When we started this ghost story – one of many substories that were taking place in the haunted mansion over the weekend – we only knew one thing. We had Kiera, our stunt woman,  who wanted to jump out of a window; and a suitable window that happened to be in a bedroom. So clearly our story had to involve a young woman. Where did we go from there?

A lot of writing for interactive fiction – particularly for our brand of live events, but also for computer games – is about dealing with the fact that players have choice and, ideally, shutting down a bunch of choices you don’t want them to take while still giving them the complete illusion that they have free choice. In this case, there was a choice that the players had which we definitely didn’t want them to take. We didn’t want them to leap out of bed, grab the girl, and stop her jumping, although it was perfectly possible for them to do that.

So firstly, we came up with the idea of a barrier between the bed and the window. After some discussion we decided this could be a cot; there was one in the house that we knew about. We’d just screw it to the floor so it couldn’t be moved; it wouldn’t look out of place in a family room.

Great! So our story has now expanded; the young woman has a baby.

Wait! A brainstorm moment, as someone comes up with the idea of the double-bluff gag; throw the baby first. This double-whammy nicely bolsters one of our overriding design principles, that of “scare the player, not the character” by which I mean that if we can make the player (rather than their character) unable to believe what they’ve just seen then we’ve ‘won’. If we lull them into a false sense of security with what’s clearly a dummy baby, the jump will be so much more effective.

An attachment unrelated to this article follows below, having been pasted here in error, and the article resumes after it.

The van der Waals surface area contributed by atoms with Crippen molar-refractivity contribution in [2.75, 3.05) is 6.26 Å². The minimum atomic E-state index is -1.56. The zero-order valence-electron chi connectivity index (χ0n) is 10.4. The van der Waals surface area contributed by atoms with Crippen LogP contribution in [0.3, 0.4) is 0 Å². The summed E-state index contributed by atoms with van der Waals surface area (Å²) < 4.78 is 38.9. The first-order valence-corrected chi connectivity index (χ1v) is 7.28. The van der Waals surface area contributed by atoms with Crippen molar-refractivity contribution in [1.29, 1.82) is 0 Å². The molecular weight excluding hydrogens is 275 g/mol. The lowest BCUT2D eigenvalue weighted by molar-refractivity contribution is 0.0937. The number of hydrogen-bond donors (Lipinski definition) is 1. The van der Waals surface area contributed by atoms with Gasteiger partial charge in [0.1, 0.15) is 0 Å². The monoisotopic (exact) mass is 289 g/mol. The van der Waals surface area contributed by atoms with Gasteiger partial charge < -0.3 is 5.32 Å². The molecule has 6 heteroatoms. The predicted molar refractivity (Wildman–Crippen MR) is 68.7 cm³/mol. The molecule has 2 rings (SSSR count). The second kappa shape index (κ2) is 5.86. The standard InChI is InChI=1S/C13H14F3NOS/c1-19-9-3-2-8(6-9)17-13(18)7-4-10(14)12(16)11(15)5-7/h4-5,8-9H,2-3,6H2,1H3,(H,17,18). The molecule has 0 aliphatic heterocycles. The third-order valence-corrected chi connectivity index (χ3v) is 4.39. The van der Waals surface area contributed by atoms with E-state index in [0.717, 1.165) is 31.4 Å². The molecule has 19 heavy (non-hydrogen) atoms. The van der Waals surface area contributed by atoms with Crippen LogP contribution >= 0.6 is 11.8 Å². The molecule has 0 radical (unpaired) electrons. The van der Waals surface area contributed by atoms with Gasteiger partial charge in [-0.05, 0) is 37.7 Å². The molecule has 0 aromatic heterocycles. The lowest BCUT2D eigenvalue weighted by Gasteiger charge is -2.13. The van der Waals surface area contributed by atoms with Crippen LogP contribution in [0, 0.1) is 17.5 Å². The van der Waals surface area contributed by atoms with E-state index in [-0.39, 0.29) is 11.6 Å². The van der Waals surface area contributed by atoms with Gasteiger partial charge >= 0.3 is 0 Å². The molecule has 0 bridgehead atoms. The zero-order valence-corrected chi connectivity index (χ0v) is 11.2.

So. Another part for our story – she throws the baby out.

But hang on, said the stunt team, that’ll make the players even more keen to leap out of bed and stop her… we need some other barrier…

So we gave her a gun. An intangible barrier, to be sure, but having a real-looking gun waved in your face is a definite psychological barrier. Particularly one that’s just been fired. Okay, so we can use audio to make the sound of a shot – so who has she just shot? So that leads to more story – who she’s just shot and why.

And when you bear in mind that this is all happening to players who’ve already had their nerves frazzled over the passage of two terrifying days, then we’ve almost certainly shut down the player choice of ‘leap out of bed’, but – and here’s the important thing – they think it’s of their own free will not to make that choice. They think it’s their failure to act through terror.

And now we have our story. A young couple fall out over money (gambling debts), the wife shoots the husband and in despair throws her baby out of the window and jumps after it. And out of that comes the rest of the piece; newspaper reports, entries in the family tree, receipts from bad debts, arguments through the wall, photographs, dried bouquet of flowers, and the rest of the environmental storytelling that fleshes it all out. There’s a lot more on what we finally came up with here.

It’s an odd back-to-front way of writing, but it definitely pays off in this sort of scenario.

Want to know more about the event? It was called God Rest Ye Merry, and ran in January 2015, organised by Crooked House, the events group I co-run. There’s a lot more about it – and the other ghosts – on the website.

Comments are closed.